Walla, What is it?

A discussion in the radiodrama e-mail group provided some interesting information:

Tony Palermo opened a discussion on Walla.

...the atmospheric mumbling known as Walla Walla. It's cheap and incredibly evocative in conjuring up barrooms, quilting bees, legislatures, pirate ships, etc. I create convincing niteclubs with a few clinking glasses and plenty of cocktail walla.

When working with large casts in live radio productions, I find I often have to tone down the walla walla because "a little goes a long way." In my scripts, I indicate walla instructions as a sound effect cue.
When directing, I lead the walla myself. Working with student groups I have to remind them that good walla requires non-distinct mumbling punctuated with a few real words--but nothing that would steal the audience's attention away from the scripted dialogue. Kids will sometimes just mumble the words "Walla Walla Walla Walla"--which is cute, but no good in pulling off the correct illusion.     TP

Other comments include:

...over at Jabootu, they call this "watermelon, watermelon, cantaloupe, cantaloupe" and I recall David Gerrold describing the sounds as "natter, natter, grommish, grommish." Does anyone else use any different "words"?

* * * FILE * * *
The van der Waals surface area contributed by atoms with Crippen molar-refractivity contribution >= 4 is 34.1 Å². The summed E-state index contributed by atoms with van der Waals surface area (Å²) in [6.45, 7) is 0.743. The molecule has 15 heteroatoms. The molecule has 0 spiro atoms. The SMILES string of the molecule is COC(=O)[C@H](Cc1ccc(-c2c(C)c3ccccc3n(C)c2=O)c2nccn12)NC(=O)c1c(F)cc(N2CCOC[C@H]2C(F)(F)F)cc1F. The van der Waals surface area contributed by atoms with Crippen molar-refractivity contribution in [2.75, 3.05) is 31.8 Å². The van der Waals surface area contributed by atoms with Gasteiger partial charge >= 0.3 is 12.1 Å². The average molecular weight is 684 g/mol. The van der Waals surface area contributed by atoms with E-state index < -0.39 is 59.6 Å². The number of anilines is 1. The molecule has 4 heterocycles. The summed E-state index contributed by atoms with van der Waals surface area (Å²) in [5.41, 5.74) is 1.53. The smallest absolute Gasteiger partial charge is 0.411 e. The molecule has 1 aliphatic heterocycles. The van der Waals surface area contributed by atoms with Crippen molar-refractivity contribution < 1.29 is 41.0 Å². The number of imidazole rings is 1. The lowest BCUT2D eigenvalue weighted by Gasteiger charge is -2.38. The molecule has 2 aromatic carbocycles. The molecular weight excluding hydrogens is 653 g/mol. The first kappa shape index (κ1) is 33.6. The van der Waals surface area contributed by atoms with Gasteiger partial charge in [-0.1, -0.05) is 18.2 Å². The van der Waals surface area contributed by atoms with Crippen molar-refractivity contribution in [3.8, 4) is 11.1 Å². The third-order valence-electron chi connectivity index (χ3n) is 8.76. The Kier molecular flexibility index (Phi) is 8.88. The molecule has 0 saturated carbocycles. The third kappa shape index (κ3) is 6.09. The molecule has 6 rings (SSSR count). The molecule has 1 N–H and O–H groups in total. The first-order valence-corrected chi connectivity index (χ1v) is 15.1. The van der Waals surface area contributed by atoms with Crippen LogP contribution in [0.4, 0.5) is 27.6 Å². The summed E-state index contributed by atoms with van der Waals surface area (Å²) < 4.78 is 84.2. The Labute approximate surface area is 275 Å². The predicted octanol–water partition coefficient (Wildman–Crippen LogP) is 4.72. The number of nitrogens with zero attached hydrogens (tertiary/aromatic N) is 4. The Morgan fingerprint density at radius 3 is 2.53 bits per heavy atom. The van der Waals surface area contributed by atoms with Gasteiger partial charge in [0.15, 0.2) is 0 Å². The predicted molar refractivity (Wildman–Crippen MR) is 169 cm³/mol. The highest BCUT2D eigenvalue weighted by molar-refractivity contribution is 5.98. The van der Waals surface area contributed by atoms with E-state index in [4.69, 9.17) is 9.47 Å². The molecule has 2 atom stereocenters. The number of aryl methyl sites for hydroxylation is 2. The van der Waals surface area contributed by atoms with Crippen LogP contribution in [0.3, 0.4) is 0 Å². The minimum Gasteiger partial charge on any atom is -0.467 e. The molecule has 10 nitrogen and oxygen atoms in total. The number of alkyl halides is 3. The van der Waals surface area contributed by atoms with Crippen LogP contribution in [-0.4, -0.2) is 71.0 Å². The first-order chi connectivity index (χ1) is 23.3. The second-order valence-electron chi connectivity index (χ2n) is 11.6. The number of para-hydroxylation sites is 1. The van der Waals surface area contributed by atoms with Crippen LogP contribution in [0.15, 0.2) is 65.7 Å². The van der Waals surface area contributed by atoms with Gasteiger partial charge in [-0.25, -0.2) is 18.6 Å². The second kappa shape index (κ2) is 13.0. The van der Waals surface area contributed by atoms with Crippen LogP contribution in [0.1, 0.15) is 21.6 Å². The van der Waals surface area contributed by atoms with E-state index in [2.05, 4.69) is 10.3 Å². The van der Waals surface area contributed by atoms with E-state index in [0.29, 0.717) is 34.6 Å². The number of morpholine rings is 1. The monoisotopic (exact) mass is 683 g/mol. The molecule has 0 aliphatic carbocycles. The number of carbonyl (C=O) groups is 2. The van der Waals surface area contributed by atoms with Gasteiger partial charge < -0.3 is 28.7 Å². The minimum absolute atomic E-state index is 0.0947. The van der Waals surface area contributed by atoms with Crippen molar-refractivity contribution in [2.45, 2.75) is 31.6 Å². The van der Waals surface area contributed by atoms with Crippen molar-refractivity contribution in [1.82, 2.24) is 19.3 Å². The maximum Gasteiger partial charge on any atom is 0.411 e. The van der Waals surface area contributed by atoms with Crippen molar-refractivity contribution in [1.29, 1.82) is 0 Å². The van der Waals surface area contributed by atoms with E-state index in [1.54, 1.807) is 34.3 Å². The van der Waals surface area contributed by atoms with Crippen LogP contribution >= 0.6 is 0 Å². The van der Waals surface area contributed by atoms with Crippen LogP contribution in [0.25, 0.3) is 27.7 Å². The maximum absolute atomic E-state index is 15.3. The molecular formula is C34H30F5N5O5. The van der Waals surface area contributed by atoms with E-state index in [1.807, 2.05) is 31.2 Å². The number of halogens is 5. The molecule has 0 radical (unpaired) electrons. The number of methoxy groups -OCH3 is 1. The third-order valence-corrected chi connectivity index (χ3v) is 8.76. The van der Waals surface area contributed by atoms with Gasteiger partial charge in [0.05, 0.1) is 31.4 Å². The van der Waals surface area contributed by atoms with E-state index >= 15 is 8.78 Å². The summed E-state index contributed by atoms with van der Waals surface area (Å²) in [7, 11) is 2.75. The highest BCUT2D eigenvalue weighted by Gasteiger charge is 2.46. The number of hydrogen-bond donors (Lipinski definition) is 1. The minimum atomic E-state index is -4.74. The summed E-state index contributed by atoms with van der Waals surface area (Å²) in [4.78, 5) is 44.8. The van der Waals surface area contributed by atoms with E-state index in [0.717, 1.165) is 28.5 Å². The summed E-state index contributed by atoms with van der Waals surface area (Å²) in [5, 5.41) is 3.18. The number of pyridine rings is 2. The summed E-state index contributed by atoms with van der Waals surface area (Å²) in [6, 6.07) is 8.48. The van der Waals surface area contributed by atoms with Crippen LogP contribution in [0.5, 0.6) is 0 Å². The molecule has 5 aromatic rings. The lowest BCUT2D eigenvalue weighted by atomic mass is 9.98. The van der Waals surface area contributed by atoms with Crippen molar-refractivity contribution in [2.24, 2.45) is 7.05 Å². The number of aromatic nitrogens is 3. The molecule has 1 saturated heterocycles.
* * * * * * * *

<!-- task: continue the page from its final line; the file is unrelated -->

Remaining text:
in the UK, we call this sort of effect .. "Rhubarb" as in a crowd standing around muttering "rhubarb, rhubarb rhubarb.... mind you there's always some clown who will add, "custard" but providing it's muttered and kept low, seems to work for us. DR

A professor taught us to say "peas and carrots" over and over along with "ugamumble - ugamumble" -- this sounded surprisingly like conversation in the background if half were doing peas and carrots and half were doing the ugamumble parts. SZ

I dislike using random chatter. I prefer having my actors work out little scenes for themselves, creating lives for their "crowd characters" that match what is going on in the play and letting them mill about in the studio and record this. JB

In Germany, we used the German word for what they use in the UK, "rhubarb," in German "Rhabarber, rhabarber, rhabarber." Works even better in German because of the added syllable, and the guttural R simulates some of the northern German (educated vis--vis the dialect of other regions) speech rhythm. JH

For courtroom walla walla,... going to my local RC church. The crowd's rustling and subdued coughing, the shuffling of arriving parishioner.

What I had then was 3-4 minutes of increasing courtroom walla walla. I also had the rising of the congregation. JH

A potential problem to watch for is if you use the same actors for walla that you use for your primary voices, the individual voices may be recognizable. For small groups recording their projects, you may want to team up with another theater to provide the walla.